First of all there is a preset list, in case you are interested in using one of them:

BenQ Palette Elements SW271 - 003 2


below you can choose the color of the white point, either with presets, with coordinates or directly with the color temperature:

BenQ Palette Elements SW271 - 004 1

In addition, you can also choose the primaries to adapt the gamut to your taste. Not only can you choose from the spaces already mentioned (the same as in the presets), but you can also enter the coordinates of the primaries manually. A very advanced feature that, for example, is not possible with i1Profiler.

BenQ Palette Elements SW271 - 007 2

BenQ Palette Elements SW271 - 009 1

below you can indicate the brightness of the white point (although it doesn’t indicate it, in a candles per square meter), and the gamma curve, which can also be L*:

BenQ Palette Elements SW271 - 011

Finally, you can choose the black point:

BenQ Palette Elements SW271 - 012

In the next screen you have to indicate in which of the three memories you want to store the calibration of the three memories you have.

BenQ Palette Elements SW271 - 015

Here you also choose the name of the profile:

BenQ Palette Elements SW240 - 022 Crop

and what kind of profile do you want:

BenQ Palette Elements SW271 - 017_2

and you can already indicate that the measurement begins:

BenQ Palette Elements SW271 - 018

From here comes the measurement itself:

BenQ Palette Elements SW271 - 021

And, at the end, the results:

BenQ Palette Elements SW240 - 022 crop2

In this case you can see that the goal was to get 100Cd/m2 and 6.505K, and has achieved 100.539 and 6.531K respectively … not bad, right? (NOTE: It’s not that it’s not bad, it’s that it’s very good).

At the end you can make a validation, which is a check that the calibration and profiling have been done correctly. Once it makes the measurements, it will give you the results:

BenQ Palette Elements SW240 - 025 Crop

The important thing is seen in the central part, next to the cursor: “Passed”.  A little further to the left you can see the color error that is measured in this check, which is 0.36 on average with a maximum error of 0.65 Delta E. Considering that perfection in practice is achieved below Delta E 1, you can imagine that if the maximum error is only 0.65, the result is excellent. In fact, this is one of the best results I’ve seen so far, including monitors at a much higher price; I don’t remember seeing a validation with a maximum error so low that it’s below 0.5. Normally the maximum is between one and two, typically because the black dot usually has deviations, but it seems that BenQ has managed to take a step forward in this regard.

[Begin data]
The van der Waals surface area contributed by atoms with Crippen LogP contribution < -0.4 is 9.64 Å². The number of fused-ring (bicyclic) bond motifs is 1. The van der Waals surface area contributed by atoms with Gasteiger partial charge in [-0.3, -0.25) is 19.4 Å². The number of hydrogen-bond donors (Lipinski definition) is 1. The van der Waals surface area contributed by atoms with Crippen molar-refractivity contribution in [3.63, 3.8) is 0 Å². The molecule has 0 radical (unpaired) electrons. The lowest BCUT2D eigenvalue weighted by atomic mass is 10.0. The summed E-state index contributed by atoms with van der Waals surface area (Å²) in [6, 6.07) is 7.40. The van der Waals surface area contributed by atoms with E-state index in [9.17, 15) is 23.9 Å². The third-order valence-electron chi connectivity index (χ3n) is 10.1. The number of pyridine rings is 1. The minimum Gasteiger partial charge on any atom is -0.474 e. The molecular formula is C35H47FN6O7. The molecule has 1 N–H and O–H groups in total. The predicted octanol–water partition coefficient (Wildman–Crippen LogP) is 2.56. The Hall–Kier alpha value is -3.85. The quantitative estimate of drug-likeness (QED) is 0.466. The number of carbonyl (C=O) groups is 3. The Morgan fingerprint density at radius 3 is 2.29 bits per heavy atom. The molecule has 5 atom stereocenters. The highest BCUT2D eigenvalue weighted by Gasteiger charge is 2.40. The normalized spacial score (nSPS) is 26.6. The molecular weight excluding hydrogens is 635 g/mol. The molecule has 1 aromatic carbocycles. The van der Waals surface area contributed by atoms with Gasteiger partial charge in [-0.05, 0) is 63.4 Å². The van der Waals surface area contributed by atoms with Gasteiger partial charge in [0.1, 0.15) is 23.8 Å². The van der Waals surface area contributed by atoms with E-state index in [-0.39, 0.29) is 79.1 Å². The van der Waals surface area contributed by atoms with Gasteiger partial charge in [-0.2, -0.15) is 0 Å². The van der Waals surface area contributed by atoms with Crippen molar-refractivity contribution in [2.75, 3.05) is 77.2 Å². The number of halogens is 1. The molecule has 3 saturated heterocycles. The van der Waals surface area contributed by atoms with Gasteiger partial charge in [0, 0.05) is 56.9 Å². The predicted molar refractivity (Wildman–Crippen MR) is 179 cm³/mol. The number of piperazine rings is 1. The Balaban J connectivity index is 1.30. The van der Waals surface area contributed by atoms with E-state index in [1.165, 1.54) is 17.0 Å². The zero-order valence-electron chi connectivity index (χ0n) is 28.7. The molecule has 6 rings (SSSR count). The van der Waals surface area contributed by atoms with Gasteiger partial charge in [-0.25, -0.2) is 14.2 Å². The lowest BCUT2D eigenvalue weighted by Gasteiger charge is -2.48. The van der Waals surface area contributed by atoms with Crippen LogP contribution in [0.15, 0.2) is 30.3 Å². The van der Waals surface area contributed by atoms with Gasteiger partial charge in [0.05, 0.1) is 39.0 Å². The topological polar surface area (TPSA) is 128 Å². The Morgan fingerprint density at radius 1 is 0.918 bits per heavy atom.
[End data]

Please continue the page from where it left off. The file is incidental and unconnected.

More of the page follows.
The SW240 is a very high-end monitor, clearly aimed at professional photographers and video professionals and is placed slightly below the PG2401PT. The slim frame almost makes it look like a 22″ instead of a 24″ monitor.

The price is groundbreaking. I don’t think any manufacturer expected BenQ to release a top class 24″ for less than €500, which is exactly what thousands of photographers, designers and videographers are looking for. I bet they’re going to sell them a lot and this Christmas it’s going to be a hit…

In short, the SW240 is a monitor that does not stand out for having the best features on the market (its brothers the PG2401 or the SW271 have better performance), but it surprises -so much- for its price. It’s so low that it’s going to turn a lot of heads and also a lot of jaws dropping, because except for an offer from years ago in the case of a 24″ DELL, I don’t remember ever seeing a top for less than 450€. No doubt there will be a lot of talk about this monitor.


BenQ Professional Monitors for Color Management has sent me this monitor for the review, which they will take with them when they finish.

[Update 2018-07]: I’ve been told from BenQ that it’s not necessary that the monitor is returned.

The review also appears in Photogenic by BenQ. Hugo Rodriguez is a BenQ Monitor Expert & Ambassador.